Australia’s one of the largest telecommunications corporations, Telstra commenced the process of negotiations with the Communications, Electrical and Plumbing Union (CEPU) over its new enterprise agreement (EA) which will affect the future of thousands of technicians. Telstra announced that the company will be segmented into four business units, InfraCo-Fixed, InfraCo-Towers, ServeCo and Telstra International in March this year. It has planned to establish separate EAs in each of these business units. This measure will disadvantage Telstra workers as this will make it even more difficult for them to oppose or protest against bureaucratic attacks on their jobs, pay and conditions. This will restrict them from fighting for the rights of their colleagues from other business units because of the oppressive Fair Work Act.
CEPU supports the Fair Work Act and is relentlessly trying to drive a wedge between workers. CEPU stated that it has not discussed the issue in depth but still prefers one agreement with the Telstra group workforce. It is widely believed that CEPU is trying to sell wolf tickets and does not want to openly back the carve-up owing to worker’s indignation. It has not defied any of Telstra’s other flagged demands as Telstra enters the final stages of four year restructure enforced by the unions.
Telstra is angling the idea of increased flexibility which includes split shifts and working outside of normal hours. Some basic conditions, such as 36.75-hour weeks, 15 weeks’ sick leave and its “above industry standard” redundancy package will be retained in the existing agreement as claimed by Telstra. The changes sought to be included in a variation to the “Telstra Award 2015”. They can only be contested by submitting an application to the Fair Work Commision.
While negotiating for the current EA, the CEPU accepted the meagre pay increments of just 1.8% in 2019-20 and 2% in 2020-21 which was less than the annual increase in the cost of living at that time. As the union-management agreement draws to a close, around 2,00 Telstra workers are at the risk of losing their jobs before the end of 2021. Indirectly employed employees which numbers to around 1600 will be stood down. These are the final planks of Telstra’s three-year $1 billion “T22” cost-cutting program which has led to at least 8,000 job losses since it was announced in June 2018.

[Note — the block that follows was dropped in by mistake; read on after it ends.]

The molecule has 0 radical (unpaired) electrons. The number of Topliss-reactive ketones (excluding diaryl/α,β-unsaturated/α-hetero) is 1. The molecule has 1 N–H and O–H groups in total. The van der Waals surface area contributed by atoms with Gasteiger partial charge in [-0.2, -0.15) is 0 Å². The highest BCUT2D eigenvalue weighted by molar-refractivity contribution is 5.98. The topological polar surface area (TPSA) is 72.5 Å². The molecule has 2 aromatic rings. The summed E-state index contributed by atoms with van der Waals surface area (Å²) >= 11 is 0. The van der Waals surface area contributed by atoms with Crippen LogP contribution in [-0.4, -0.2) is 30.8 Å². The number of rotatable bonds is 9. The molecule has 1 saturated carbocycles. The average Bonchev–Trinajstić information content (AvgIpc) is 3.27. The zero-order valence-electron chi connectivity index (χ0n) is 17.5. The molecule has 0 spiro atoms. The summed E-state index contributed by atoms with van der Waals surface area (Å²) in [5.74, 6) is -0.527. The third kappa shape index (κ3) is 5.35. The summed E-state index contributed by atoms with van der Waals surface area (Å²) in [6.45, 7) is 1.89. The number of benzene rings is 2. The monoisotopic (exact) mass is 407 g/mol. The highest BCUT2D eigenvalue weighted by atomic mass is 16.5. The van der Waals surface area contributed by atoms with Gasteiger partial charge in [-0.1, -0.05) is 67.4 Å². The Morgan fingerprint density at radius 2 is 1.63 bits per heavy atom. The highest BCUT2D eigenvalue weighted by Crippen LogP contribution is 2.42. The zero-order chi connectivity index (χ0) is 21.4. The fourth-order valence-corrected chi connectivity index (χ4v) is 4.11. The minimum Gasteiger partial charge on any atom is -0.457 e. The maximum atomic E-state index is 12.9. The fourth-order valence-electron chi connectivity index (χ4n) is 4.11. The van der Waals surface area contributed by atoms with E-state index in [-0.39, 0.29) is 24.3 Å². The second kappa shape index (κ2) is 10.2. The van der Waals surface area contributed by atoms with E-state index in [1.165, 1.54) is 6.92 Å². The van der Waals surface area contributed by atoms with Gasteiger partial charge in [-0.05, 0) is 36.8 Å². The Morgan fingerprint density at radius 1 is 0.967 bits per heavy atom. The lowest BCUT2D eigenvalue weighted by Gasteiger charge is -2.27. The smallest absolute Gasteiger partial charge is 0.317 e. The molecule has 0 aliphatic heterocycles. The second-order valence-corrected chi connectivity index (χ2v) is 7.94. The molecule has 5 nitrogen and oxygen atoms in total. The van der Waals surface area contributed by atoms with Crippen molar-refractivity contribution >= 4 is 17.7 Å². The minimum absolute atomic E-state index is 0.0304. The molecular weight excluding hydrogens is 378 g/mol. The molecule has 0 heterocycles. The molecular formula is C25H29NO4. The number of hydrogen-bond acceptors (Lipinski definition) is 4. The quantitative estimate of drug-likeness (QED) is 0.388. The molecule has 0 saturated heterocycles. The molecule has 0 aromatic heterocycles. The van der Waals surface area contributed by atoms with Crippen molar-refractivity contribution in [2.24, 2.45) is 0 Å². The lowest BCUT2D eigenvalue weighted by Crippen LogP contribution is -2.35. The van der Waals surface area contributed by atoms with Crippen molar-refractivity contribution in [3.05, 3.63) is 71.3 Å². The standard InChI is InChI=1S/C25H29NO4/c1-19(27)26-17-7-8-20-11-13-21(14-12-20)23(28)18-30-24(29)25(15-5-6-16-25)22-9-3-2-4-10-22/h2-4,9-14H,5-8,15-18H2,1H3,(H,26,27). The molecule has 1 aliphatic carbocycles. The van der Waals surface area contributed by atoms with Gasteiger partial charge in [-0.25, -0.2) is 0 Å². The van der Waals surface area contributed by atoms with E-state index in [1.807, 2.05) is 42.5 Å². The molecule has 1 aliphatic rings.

Superficially assailing the cuts, CEPU in reality has done everything in its power to ensure that there is no widespread opposition against the cuts and also suppressed the voices of begrudged workers so that all the changes are carried out peacefully. It has endorsed the company’s sham “employee assistance” and “career transition” programs, as well as vague promises of possible redeployment for some laid-off staff. It has misled the workers in several ways.
A $3 billion restructure investment announced in 2016 was followed by its “T22” cost-cutting program. It was the first step to prepare Telstra for its expansion into Australia’s $50 billion government-funded monopoly National Broadband Network company (NBN Co). Creating a wholly-owned infrastructure business unit, Telstra InfraCo was a part of the restructure plan allowing Telstra to incorporate NBN Co into its business. This plan received a severe blow when the Federal Communications Minister Paul Fletcher cleared the matter and said that Telstra’s vertical structure, including retail, as well as Telstra InfraCo, meant it could not legally own the NBN wholesale network.
Telstra announced the sale of 49% equity in InfraCo-Towers, to raise $2.8 billion. Half of it was returned to shareholders in dividends in June. The sale led to a surge in Telstra’s stock by 25%, compared with the beginning of 2021. Telstra’s mobile towers sales was sold to a well-heeled consortium, consisting of the Future Fund, the Commonwealth Superannuation Corporation and Sunsuper. It was done to strongly position InfraCo-Towers to raise the investment capital needed to expand the mobile phone infrastructure network.
Jobs and working conditions of Telstra employees will further be compromised by these major restructure developments. CEPU will be a silent spectator and a complicit accomplice in these chain of affairs as it has overseen the destruction of tens of thousands of permanent jobs, and the massive growth of insecure contract positions.